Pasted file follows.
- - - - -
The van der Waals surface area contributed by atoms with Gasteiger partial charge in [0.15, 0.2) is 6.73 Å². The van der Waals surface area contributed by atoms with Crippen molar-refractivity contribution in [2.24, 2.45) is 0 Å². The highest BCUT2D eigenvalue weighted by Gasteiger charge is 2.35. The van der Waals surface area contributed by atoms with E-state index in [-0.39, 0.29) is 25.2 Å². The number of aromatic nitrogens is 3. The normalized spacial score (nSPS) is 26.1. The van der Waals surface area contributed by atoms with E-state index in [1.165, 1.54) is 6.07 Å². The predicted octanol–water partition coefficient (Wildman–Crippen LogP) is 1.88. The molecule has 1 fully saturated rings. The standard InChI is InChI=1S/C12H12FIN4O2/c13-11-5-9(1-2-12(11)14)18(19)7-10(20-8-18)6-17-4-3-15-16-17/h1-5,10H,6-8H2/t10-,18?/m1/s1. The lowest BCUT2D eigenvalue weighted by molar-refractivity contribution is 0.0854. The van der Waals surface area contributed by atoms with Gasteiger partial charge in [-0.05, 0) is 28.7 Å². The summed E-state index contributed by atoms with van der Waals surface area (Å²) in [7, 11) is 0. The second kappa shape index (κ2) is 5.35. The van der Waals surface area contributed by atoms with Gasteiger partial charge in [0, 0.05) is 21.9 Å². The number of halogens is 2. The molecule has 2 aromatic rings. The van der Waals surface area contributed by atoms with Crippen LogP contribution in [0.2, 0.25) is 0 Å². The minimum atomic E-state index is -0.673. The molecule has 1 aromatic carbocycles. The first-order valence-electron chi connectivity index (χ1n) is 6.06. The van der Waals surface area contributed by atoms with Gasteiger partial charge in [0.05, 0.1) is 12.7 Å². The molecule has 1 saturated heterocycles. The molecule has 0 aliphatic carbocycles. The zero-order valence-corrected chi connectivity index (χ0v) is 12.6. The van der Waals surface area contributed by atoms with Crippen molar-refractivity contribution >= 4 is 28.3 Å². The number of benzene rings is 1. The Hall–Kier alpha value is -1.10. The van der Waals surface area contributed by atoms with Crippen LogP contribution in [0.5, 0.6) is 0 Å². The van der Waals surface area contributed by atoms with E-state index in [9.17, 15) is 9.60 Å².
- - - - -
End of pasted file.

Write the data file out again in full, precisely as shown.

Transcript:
The van der Waals surface area contributed by atoms with Gasteiger partial charge in [0.15, 0.2) is 6.73 Å². The van der Waals surface area contributed by atoms with Crippen molar-refractivity contribution in [2.24, 2.45) is 0 Å². The highest BCUT2D eigenvalue weighted by Gasteiger charge is 2.35. The van der Waals surface area contributed by atoms with E-state index in [-0.39, 0.29) is 25.2 Å². The number of aromatic nitrogens is 3. The normalized spacial score (nSPS) is 26.1. The van der Waals surface area contributed by atoms with E-state index in [1.165, 1.54) is 6.07 Å². The predicted octanol–water partition coefficient (Wildman–Crippen LogP) is 1.88. The molecule has 1 fully saturated rings. The standard InChI is InChI=1S/C12H12FIN4O2/c13-11-5-9(1-2-12(11)14)18(19)7-10(20-8-18)6-17-4-3-15-16-17/h1-5,10H,6-8H2/t10-,18?/m1/s1. The lowest BCUT2D eigenvalue weighted by molar-refractivity contribution is 0.0854. The van der Waals surface area contributed by atoms with Gasteiger partial charge in [-0.05, 0) is 28.7 Å². The summed E-state index contributed by atoms with van der Waals surface area (Å²) in [7, 11) is 0. The second kappa shape index (κ2) is 5.35. The van der Waals surface area contributed by atoms with Gasteiger partial charge in [0, 0.05) is 21.9 Å². The number of halogens is 2. The molecule has 2 aromatic rings. The van der Waals surface area contributed by atoms with Crippen LogP contribution in [0.2, 0.25) is 0 Å². The minimum atomic E-state index is -0.673. The molecule has 1 aromatic carbocycles. The first-order valence-electron chi connectivity index (χ1n) is 6.06. The van der Waals surface area contributed by atoms with Gasteiger partial charge in [0.05, 0.1) is 12.7 Å². The molecule has 1 saturated heterocycles. The molecule has 0 aliphatic carbocycles. The zero-order valence-corrected chi connectivity index (χ0v) is 12.6. The van der Waals surface area contributed by atoms with Crippen molar-refractivity contribution >= 4 is 28.3 Å². The number of benzene rings is 1. The Hall–Kier alpha value is -1.10. The van der Waals surface area contributed by atoms with Crippen LogP contribution in [0.5, 0.6) is 0 Å². The van der Waals surface area contributed by atoms with E-state index in [9.17, 15) is 9.60 Å².